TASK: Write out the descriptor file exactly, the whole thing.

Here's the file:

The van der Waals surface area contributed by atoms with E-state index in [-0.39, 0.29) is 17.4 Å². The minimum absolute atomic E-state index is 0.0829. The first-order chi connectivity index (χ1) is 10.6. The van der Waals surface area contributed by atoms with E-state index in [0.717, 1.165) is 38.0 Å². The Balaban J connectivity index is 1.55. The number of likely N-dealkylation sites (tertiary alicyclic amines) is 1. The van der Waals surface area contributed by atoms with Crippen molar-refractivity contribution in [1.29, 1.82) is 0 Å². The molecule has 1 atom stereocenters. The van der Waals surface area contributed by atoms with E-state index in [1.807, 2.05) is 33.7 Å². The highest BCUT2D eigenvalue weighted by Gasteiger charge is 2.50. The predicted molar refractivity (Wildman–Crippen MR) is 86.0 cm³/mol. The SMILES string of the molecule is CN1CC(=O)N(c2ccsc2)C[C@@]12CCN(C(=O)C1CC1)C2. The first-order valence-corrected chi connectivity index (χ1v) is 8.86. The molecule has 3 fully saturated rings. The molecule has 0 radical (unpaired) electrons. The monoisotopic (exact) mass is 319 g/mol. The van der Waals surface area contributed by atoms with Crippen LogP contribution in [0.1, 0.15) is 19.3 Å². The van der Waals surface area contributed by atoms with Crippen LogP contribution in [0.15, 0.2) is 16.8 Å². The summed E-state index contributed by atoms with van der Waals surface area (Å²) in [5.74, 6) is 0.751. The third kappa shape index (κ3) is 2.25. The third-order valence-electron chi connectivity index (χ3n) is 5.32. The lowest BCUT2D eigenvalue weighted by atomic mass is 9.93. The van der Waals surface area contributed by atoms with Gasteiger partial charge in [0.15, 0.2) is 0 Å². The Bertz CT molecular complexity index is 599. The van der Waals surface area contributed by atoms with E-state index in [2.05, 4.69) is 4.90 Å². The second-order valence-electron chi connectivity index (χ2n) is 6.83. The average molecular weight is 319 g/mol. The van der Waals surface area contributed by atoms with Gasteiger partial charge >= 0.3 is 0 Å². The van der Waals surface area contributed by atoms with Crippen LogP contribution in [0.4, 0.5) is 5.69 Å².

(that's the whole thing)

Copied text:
The van der Waals surface area contributed by atoms with E-state index in [-0.39, 0.29) is 17.4 Å². The minimum absolute atomic E-state index is 0.0829. The first-order chi connectivity index (χ1) is 10.6. The van der Waals surface area contributed by atoms with E-state index in [0.717, 1.165) is 38.0 Å². The Balaban J connectivity index is 1.55. The number of likely N-dealkylation sites (tertiary alicyclic amines) is 1. The van der Waals surface area contributed by atoms with Crippen molar-refractivity contribution in [1.29, 1.82) is 0 Å². The molecule has 1 atom stereocenters. The van der Waals surface area contributed by atoms with E-state index in [1.807, 2.05) is 33.7 Å². The highest BCUT2D eigenvalue weighted by Gasteiger charge is 2.50. The predicted molar refractivity (Wildman–Crippen MR) is 86.0 cm³/mol. The SMILES string of the molecule is CN1CC(=O)N(c2ccsc2)C[C@@]12CCN(C(=O)C1CC1)C2. The first-order valence-corrected chi connectivity index (χ1v) is 8.86. The molecule has 3 fully saturated rings. The molecule has 0 radical (unpaired) electrons. The monoisotopic (exact) mass is 319 g/mol. The van der Waals surface area contributed by atoms with Crippen LogP contribution in [0.1, 0.15) is 19.3 Å². The van der Waals surface area contributed by atoms with Crippen LogP contribution in [0.15, 0.2) is 16.8 Å². The summed E-state index contributed by atoms with van der Waals surface area (Å²) in [5.74, 6) is 0.751. The third kappa shape index (κ3) is 2.25. The third-order valence-electron chi connectivity index (χ3n) is 5.32. The lowest BCUT2D eigenvalue weighted by atomic mass is 9.93. The van der Waals surface area contributed by atoms with Gasteiger partial charge in [0.15, 0.2) is 0 Å². The Bertz CT molecular complexity index is 599. The van der Waals surface area contributed by atoms with E-state index in [2.05, 4.69) is 4.90 Å². The second-order valence-electron chi connectivity index (χ2n) is 6.83. The average molecular weight is 319 g/mol. The van der Waals surface area contributed by atoms with Gasteiger partial charge >= 0.3 is 0 Å². The van der Waals surface area contributed by atoms with Crippen LogP contribution in [0.4, 0.5) is 5.69 Å².